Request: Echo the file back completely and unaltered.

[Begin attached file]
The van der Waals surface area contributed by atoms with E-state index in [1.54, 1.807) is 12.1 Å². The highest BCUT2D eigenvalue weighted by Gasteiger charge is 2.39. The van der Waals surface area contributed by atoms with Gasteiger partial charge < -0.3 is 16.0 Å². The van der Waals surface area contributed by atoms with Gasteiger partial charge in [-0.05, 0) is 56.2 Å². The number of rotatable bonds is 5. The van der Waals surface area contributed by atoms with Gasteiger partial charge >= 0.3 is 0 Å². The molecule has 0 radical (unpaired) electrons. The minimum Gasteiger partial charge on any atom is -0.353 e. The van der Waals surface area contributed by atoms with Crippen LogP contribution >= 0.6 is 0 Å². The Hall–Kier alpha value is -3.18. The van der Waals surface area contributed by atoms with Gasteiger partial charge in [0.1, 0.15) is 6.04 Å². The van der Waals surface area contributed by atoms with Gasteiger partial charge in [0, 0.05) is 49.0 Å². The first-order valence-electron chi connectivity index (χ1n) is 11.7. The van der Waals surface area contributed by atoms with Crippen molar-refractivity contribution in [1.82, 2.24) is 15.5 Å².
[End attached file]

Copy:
The van der Waals surface area contributed by atoms with E-state index in [1.54, 1.807) is 12.1 Å². The highest BCUT2D eigenvalue weighted by Gasteiger charge is 2.39. The van der Waals surface area contributed by atoms with Gasteiger partial charge < -0.3 is 16.0 Å². The van der Waals surface area contributed by atoms with Gasteiger partial charge in [-0.05, 0) is 56.2 Å². The number of rotatable bonds is 5. The van der Waals surface area contributed by atoms with Gasteiger partial charge >= 0.3 is 0 Å². The molecule has 0 radical (unpaired) electrons. The minimum Gasteiger partial charge on any atom is -0.353 e. The van der Waals surface area contributed by atoms with Crippen LogP contribution >= 0.6 is 0 Å². The Hall–Kier alpha value is -3.18. The van der Waals surface area contributed by atoms with Gasteiger partial charge in [0.1, 0.15) is 6.04 Å². The van der Waals surface area contributed by atoms with Gasteiger partial charge in [0, 0.05) is 49.0 Å². The first-order valence-electron chi connectivity index (χ1n) is 11.7. The van der Waals surface area contributed by atoms with Crippen molar-refractivity contribution in [1.82, 2.24) is 15.5 Å².